Pretty sure when this new article series was getting mapped out, this entry came long before I decided to start a new blog about the ins and outs of being an adult. I only say that to shamelessly plug Exploring Adulthood, and because as I sit down to write about one of the most endearing groups of people of television, over on Exploring, I am talking about roommates and how they make us believe when we’re kids that we too can move to the big city, live with friends in a lavish apartment, and really only face major life crises once or twice a season. Friends built the standard for shows to follow like Living Single and New Girl, and while those two are amazing in their own right and closer to my heart personally, I can’t deny the power of Friends and what it meant when they said their final goodbye. Excuse me while I wipe my eyes.
Name of Episode: “The Last One”
Premiere Date: September 22, 1994
Finale Date: May 6, 2004
Impact on Pop Culture
This was one of the first shows I remember being a big deal for people. People other than me of course. I was too young and too in love with Shawn Hunter to wrap my head around Ross and Rachel, but thanks to my love of the TV Guide (remember those?) I knew about the fandom and what that show meant. They basically made the mold for friend based sitcoms, without which I’m not too sure we’d have New Girl and The Big Bang Theory. Not only did they create the standard, but their influence went beyond the small screen. When a show can inspire a worldwide haircut phenomenon, you know you’re dealing with something bigger than just some TV show on Thursday nights. Plus, with it having been in syndication since forever and having just hit Netflix, a new generation of fans are being bred every day. Well, thanks to those things and Taylor Swift bringing out freaking Lisa Kudrow to do “Smelly Cat” with her. Do you ever think that Swift could ask for a duet with Michael Jackson and get it? Her witch powers aside, Friends left their mark back in the ‘90s and continues to do so today.
Facts & Stats
- Studio audiences usually sat through tapings that lasted five hours on average, except when they taped cliffhangers. Audiences weren’t used for those episodes.
- It went through a few names before landing on Friends.
- Can you imagine if Jane Lynch has scored the role of Phoebe? Because she did audition for it.
- Gunther didn’t say a word until episode 33.
- Each cast member left the show with a piece of sidewalk from outside their infamous coffeeshop hangout.
What I Knew Before Watching the End
There were no surprises going into this one. I’d have won some quiz show if the question was to name all the main characters and sing the theme song. While not a diehard fan of Friends from day one, it’s one of those shows that makes for a great lazy day mini binge when nothing else is on, or there is but it’s that last weird season of Roseanne you can’t handle. I knew babies were born, she got off the plane, and about their final farewell to what I can only imagine is a billion dollar apartment in New York.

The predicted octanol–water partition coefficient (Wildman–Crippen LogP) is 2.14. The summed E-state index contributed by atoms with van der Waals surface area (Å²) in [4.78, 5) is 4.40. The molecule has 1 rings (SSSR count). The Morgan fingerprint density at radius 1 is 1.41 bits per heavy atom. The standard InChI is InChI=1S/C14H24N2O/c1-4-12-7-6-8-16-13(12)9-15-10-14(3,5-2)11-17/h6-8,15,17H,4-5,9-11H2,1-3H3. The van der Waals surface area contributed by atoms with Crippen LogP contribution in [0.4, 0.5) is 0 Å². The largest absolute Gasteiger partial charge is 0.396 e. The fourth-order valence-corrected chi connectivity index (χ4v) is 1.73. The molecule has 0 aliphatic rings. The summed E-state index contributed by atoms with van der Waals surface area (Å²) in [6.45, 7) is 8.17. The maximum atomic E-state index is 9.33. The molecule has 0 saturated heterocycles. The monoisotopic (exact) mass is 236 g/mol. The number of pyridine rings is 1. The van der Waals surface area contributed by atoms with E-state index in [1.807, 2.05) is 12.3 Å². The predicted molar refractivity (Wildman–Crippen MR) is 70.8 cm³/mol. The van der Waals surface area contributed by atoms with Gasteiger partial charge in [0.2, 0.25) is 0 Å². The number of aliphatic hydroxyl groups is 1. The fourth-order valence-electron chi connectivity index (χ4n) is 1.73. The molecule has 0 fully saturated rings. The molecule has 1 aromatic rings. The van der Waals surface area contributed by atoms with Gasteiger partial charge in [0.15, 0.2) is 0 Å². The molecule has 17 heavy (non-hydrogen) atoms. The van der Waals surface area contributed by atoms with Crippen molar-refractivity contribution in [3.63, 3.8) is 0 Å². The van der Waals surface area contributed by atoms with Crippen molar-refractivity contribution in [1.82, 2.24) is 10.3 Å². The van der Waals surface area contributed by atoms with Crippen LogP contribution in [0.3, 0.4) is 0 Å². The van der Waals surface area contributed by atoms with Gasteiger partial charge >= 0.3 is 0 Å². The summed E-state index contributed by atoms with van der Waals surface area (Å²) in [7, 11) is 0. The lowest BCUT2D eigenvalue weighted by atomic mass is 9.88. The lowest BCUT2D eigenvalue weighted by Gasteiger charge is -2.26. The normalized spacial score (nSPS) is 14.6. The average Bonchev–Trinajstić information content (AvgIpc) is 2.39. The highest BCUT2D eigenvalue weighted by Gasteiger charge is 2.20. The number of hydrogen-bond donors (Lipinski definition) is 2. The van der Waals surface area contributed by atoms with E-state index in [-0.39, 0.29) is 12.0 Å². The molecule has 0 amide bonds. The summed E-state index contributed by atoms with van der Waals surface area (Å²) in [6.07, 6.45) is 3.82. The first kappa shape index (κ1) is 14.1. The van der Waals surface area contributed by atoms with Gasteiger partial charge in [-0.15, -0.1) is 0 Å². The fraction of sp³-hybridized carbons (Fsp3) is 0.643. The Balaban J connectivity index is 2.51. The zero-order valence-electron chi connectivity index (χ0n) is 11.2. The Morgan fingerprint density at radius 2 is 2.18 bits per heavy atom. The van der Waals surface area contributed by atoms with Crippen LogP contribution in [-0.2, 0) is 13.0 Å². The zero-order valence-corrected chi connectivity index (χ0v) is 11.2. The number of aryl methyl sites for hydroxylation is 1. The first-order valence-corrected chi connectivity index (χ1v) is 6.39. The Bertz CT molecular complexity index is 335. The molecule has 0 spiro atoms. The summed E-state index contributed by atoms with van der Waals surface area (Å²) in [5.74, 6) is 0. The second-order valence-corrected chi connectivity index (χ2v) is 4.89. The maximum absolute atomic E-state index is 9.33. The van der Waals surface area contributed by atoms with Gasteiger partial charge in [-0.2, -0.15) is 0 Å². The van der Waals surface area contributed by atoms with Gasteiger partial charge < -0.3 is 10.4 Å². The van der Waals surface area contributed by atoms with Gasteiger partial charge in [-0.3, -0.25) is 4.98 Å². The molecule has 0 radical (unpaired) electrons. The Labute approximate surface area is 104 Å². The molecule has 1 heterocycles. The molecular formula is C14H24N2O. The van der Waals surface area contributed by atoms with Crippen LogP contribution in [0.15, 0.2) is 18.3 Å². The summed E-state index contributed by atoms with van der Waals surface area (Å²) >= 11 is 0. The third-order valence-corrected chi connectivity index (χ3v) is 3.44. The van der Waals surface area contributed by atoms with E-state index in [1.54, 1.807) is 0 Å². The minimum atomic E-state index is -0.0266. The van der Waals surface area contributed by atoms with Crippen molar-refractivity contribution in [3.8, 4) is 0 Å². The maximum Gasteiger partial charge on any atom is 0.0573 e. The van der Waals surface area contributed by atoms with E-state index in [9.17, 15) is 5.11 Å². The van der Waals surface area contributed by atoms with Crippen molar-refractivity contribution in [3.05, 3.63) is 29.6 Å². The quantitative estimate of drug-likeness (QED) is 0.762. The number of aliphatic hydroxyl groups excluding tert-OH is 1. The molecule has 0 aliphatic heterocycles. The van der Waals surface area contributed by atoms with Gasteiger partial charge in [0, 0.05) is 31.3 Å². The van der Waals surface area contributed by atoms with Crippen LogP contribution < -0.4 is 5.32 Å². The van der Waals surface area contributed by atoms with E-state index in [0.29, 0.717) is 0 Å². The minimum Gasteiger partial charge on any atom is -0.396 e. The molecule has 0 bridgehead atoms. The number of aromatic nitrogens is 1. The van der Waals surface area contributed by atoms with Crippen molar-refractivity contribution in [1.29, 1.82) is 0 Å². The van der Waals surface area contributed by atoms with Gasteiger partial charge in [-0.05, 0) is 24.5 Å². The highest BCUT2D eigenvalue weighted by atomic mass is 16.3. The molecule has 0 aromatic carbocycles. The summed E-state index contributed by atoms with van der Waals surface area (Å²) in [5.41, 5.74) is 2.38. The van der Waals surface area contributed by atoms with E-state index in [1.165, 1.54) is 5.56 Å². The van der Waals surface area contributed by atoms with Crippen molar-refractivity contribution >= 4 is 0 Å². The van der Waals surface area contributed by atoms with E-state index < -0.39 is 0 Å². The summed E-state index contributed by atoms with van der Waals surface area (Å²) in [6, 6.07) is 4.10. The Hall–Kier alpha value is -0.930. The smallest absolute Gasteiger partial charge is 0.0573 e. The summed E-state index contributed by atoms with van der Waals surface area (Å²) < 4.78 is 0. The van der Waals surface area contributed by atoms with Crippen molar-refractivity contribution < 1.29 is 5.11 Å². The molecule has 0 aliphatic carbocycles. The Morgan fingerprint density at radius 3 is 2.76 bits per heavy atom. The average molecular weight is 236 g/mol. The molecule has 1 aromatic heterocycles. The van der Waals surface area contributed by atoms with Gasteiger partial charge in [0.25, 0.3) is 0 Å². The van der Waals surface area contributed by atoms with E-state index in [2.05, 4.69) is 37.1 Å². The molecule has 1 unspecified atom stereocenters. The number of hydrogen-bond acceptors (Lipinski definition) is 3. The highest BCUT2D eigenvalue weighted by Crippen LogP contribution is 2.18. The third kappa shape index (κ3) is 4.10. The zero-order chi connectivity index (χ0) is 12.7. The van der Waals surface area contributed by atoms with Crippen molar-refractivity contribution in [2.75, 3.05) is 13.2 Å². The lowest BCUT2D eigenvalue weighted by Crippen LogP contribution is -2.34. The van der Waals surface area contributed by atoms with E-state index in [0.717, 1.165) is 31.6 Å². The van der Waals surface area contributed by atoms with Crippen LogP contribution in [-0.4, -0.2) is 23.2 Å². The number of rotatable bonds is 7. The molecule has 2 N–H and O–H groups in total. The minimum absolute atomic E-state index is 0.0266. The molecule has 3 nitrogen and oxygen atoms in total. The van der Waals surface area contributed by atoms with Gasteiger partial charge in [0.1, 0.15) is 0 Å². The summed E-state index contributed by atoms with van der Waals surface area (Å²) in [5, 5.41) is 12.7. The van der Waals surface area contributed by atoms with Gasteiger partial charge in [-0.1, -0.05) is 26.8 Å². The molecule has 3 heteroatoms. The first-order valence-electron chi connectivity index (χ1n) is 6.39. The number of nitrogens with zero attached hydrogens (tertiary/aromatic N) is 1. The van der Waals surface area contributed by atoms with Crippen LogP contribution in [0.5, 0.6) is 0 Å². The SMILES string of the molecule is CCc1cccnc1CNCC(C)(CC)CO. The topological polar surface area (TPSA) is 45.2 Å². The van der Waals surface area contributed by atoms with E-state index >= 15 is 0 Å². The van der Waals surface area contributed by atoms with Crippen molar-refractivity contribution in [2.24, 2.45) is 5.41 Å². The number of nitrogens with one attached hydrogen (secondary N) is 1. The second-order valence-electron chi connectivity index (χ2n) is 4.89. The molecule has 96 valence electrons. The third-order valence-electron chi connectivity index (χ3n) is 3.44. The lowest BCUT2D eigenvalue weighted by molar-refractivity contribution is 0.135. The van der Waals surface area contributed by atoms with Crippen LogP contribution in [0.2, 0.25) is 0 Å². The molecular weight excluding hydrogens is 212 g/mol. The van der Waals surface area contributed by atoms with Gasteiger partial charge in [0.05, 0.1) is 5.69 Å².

Finales should leave you feeling okay about the goodbye. You should feel like you’ve gotten enough from the characters over the course of the series and while most of us think we could watch our favorite show forever, that’s not always the case. He’ll, I absolutely adore The Big Bang Theory, but every other week on Gotta Watch It, I am lamenting about next season, season 10, needing to be their last. With that, Friends went out before jumping the shark, before their fans turned on them, and before ratings started to dwindle at which point they would’ve brought in cousin Oliver to (horribly) save the day. Nope, none of that — just a good old-fashioned “let’s wrap this up with a bow and send it off with a case of waterworks”.
Chandler and Monica are not only preparing to leave the city, but also on the verge of being parents as their surrogate goes into labor. Meanwhile, Ross and Rachel’s ordeal plays out until the very end. On and off like a light switch in the hands of a two-year-old, that couple will forever live in infamy like Cory and Topanga. Lastly, Joey deals with Chandler’s big move in a zany way because you can’t be too serious in a sitcom finale.
After Monica and Chandler are surprised with twins and Phoebe aids in helping Ross race around the city to the airport to confess his love to Rachel, you’d think that’d be enough. Babies being born to couples you cherish is one way to start the tears flowing, but how could those kids even compare to when Ross hears Rachel’s frantic voicemail and then we hear, “I got off the plane.” The Friends writers knew there’d be hell to pay if that couple wound up on different continents.
With M*A*S*H, we were told where the characters were going and in Seinfeld we just got their present state and sort of guess what came next. With Friends we could use our imaginations in a more realistic way to interpret where they’d all be today, and when you’ve attached yourself to these imaginary friends for so long, you do like to wonder every once in awhile about their lives today.
Even though I knew about the babies and the plane, it didn’t matter — I still bawled like I was one of those twins. All in all, this finale did its series justice. Now if fans could stop wondering and get that actual reunion.